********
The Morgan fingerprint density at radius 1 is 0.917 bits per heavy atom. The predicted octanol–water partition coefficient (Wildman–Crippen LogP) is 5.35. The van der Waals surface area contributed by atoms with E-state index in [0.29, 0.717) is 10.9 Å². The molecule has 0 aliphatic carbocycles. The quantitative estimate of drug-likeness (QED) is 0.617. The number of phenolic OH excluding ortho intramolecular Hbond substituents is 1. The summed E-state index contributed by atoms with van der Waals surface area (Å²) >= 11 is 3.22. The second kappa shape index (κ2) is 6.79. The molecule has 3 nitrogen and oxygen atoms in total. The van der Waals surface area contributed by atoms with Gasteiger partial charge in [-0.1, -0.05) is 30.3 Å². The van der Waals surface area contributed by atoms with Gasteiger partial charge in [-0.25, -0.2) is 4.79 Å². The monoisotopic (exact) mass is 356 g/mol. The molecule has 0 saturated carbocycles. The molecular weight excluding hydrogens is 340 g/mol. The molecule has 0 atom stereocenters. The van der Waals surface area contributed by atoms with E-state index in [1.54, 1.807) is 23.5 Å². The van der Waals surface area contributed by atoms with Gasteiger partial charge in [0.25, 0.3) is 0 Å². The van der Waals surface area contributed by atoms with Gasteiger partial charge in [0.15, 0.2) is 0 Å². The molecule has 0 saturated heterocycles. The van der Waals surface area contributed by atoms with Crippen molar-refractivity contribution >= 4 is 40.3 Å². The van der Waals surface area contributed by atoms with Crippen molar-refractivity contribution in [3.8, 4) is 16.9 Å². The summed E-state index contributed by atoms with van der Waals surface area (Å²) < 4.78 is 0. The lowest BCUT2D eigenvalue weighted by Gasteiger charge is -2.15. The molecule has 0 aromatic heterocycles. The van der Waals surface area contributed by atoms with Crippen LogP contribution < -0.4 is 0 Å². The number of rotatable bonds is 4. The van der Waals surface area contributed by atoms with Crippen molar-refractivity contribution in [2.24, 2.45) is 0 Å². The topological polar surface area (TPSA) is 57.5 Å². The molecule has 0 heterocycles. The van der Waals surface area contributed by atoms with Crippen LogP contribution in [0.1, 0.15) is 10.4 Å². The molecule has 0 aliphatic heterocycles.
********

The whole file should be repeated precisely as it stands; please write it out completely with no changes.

The Morgan fingerprint density at radius 1 is 0.917 bits per heavy atom. The predicted octanol–water partition coefficient (Wildman–Crippen LogP) is 5.35. The van der Waals surface area contributed by atoms with E-state index in [0.29, 0.717) is 10.9 Å². The molecule has 0 aliphatic carbocycles. The quantitative estimate of drug-likeness (QED) is 0.617. The number of phenolic OH excluding ortho intramolecular Hbond substituents is 1. The summed E-state index contributed by atoms with van der Waals surface area (Å²) >= 11 is 3.22. The second kappa shape index (κ2) is 6.79. The molecule has 3 nitrogen and oxygen atoms in total. The van der Waals surface area contributed by atoms with Gasteiger partial charge in [-0.1, -0.05) is 30.3 Å². The van der Waals surface area contributed by atoms with Gasteiger partial charge in [-0.25, -0.2) is 4.79 Å². The monoisotopic (exact) mass is 356 g/mol. The molecule has 0 saturated carbocycles. The molecular weight excluding hydrogens is 340 g/mol. The molecule has 0 atom stereocenters. The van der Waals surface area contributed by atoms with E-state index in [1.54, 1.807) is 23.5 Å². The van der Waals surface area contributed by atoms with Gasteiger partial charge in [0.25, 0.3) is 0 Å². The van der Waals surface area contributed by atoms with Gasteiger partial charge in [0.15, 0.2) is 0 Å². The molecule has 0 saturated heterocycles. The van der Waals surface area contributed by atoms with Crippen molar-refractivity contribution >= 4 is 40.3 Å². The van der Waals surface area contributed by atoms with Crippen molar-refractivity contribution in [3.8, 4) is 16.9 Å². The summed E-state index contributed by atoms with van der Waals surface area (Å²) < 4.78 is 0. The lowest BCUT2D eigenvalue weighted by Gasteiger charge is -2.15. The molecule has 0 aromatic heterocycles. The van der Waals surface area contributed by atoms with Crippen LogP contribution < -0.4 is 0 Å². The number of rotatable bonds is 4. The van der Waals surface area contributed by atoms with Crippen molar-refractivity contribution in [2.24, 2.45) is 0 Å². The topological polar surface area (TPSA) is 57.5 Å². The molecule has 0 heterocycles. The van der Waals surface area contributed by atoms with Crippen LogP contribution in [0.1, 0.15) is 10.4 Å². The molecule has 0 aliphatic heterocycles.